Penn State President, Executives Get Pay Bump
by Geoff Rushton
Penn State President Eric Barron’s base salary will remain among the highest in the nation for public university presidents after the school’s Board of Trustees approved a 2.25 percent merit increase based on an annual performance review.
The increase brings Barron’s annual salary, retroactive to July 1, to $818,004.
Barron and Ohio State President Michael Drake were tied for highest base salary among public leaders with $800,000 in the Chronicle of Higher Education’s most recent review of public executive compensation as of 2014-15, though Barron was 11th when total compensation evaluated. Drake received a raise in November 2015 to move his base pay to $816,000, although his total compensation was over $1 million.
Barron did not receive a raise in 2015, but did get a lump-sum bonus of $24,000. His pay increase this year was based on “an excellent performance,” in the past year according to the board’s Committee on Compensation.
He received a “360-degree evaluation… in which 100 people were asked to complete the assessment, taking into account the president’s goals and objectives and his performance in light of those established goals,” according to the university. “The 360 process is designed to provide the board with additional context and information from internal and external stakeholders.”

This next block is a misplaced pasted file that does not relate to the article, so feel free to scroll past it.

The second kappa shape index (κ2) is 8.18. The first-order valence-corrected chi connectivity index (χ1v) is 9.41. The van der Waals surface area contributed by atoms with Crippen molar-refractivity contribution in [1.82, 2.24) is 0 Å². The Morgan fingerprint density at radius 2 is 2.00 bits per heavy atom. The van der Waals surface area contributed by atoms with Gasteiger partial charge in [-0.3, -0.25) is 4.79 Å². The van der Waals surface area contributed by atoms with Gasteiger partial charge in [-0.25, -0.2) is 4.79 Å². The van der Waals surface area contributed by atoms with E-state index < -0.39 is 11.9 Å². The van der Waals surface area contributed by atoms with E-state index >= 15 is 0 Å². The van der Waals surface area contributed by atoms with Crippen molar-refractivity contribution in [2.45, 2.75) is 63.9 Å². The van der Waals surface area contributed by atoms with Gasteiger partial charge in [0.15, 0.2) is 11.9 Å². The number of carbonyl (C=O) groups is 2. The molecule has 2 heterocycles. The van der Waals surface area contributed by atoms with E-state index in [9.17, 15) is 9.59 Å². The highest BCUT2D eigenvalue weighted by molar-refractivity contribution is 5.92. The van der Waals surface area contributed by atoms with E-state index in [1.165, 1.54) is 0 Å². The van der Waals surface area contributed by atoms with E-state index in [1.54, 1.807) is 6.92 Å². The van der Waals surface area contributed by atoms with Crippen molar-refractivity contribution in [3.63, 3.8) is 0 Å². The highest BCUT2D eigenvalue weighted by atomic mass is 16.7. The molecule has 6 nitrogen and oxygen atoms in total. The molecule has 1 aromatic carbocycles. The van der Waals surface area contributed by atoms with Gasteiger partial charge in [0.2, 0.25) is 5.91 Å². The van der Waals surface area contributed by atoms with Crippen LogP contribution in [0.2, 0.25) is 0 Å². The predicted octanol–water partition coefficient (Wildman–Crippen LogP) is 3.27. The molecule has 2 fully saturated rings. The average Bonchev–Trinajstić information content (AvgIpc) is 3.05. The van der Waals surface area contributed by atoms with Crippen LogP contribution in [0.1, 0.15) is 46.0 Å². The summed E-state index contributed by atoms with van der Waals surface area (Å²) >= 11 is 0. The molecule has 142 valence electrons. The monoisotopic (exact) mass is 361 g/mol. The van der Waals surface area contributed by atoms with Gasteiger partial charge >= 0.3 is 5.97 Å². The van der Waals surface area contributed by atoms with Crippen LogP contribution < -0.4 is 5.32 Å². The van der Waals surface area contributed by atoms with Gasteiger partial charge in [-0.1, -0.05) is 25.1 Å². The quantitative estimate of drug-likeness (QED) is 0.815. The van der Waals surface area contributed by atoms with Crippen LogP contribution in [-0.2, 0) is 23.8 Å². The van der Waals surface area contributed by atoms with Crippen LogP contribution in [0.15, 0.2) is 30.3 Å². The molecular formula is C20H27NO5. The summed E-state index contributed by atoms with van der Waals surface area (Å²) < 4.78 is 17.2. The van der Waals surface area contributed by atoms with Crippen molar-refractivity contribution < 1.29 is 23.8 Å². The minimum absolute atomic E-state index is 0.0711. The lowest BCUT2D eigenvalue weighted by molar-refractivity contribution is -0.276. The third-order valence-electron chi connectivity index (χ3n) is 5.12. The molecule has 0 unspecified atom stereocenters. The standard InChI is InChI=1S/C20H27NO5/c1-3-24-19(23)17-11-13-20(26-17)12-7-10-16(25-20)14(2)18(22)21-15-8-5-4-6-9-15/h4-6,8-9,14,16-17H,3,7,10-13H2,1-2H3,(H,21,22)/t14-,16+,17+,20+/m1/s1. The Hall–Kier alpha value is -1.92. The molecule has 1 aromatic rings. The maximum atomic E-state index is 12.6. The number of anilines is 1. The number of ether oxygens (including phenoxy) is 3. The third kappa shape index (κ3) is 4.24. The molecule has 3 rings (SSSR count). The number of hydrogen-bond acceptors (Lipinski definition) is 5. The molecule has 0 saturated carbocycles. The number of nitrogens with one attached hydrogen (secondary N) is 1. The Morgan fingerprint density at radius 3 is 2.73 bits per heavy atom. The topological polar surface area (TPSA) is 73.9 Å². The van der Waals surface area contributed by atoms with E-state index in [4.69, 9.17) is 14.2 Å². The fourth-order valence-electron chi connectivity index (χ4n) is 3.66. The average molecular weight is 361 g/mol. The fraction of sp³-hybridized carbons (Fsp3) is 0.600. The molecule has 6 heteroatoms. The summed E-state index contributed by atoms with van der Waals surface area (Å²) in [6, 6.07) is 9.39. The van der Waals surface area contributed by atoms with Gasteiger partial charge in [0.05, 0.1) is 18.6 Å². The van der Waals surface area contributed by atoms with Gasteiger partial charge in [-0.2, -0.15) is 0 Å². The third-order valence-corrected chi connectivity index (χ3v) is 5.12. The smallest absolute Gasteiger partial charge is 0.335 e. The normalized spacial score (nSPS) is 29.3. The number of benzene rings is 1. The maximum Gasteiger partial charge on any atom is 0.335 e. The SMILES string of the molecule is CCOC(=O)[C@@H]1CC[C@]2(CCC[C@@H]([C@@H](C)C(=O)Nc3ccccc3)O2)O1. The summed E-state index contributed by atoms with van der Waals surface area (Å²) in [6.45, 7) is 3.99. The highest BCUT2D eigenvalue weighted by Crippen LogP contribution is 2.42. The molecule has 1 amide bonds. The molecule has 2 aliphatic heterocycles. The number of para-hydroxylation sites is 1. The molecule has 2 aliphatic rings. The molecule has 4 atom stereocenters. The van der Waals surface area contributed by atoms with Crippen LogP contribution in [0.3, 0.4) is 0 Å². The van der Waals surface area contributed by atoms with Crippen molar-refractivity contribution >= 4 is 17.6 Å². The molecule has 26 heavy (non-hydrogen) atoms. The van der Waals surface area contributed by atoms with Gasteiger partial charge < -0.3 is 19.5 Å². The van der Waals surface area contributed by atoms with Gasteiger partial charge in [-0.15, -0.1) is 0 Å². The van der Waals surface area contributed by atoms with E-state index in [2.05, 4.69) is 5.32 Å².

The Committee on Compensation also reported that pay increases were approved for other Penn State executives:
- Provost and Executive Vice President Nicholas Jones’ salary was set at $530,592, an increase of $19,228.
- Senior Vice President for Finance and Business David Gray’s salary was set at $490,440, an increase of $19,872.
- Craig Hillemeier, Milton S. Hershey Medical Center dean and CEO and senior vice president for Health Affairs, had his annual salary set at $935,004, an increase of $84,996.
- Athletic Director Sandy Barbour’s salary was set at $731,808, an increase of $10,012.
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If you’ve been brave enough to leave your dorm or apartment, we hope you had the good sense to build a snowman.
Onward State staffer Ethan Kasales reflects on the past few years and everyone who helped make his college experience so rewarding.
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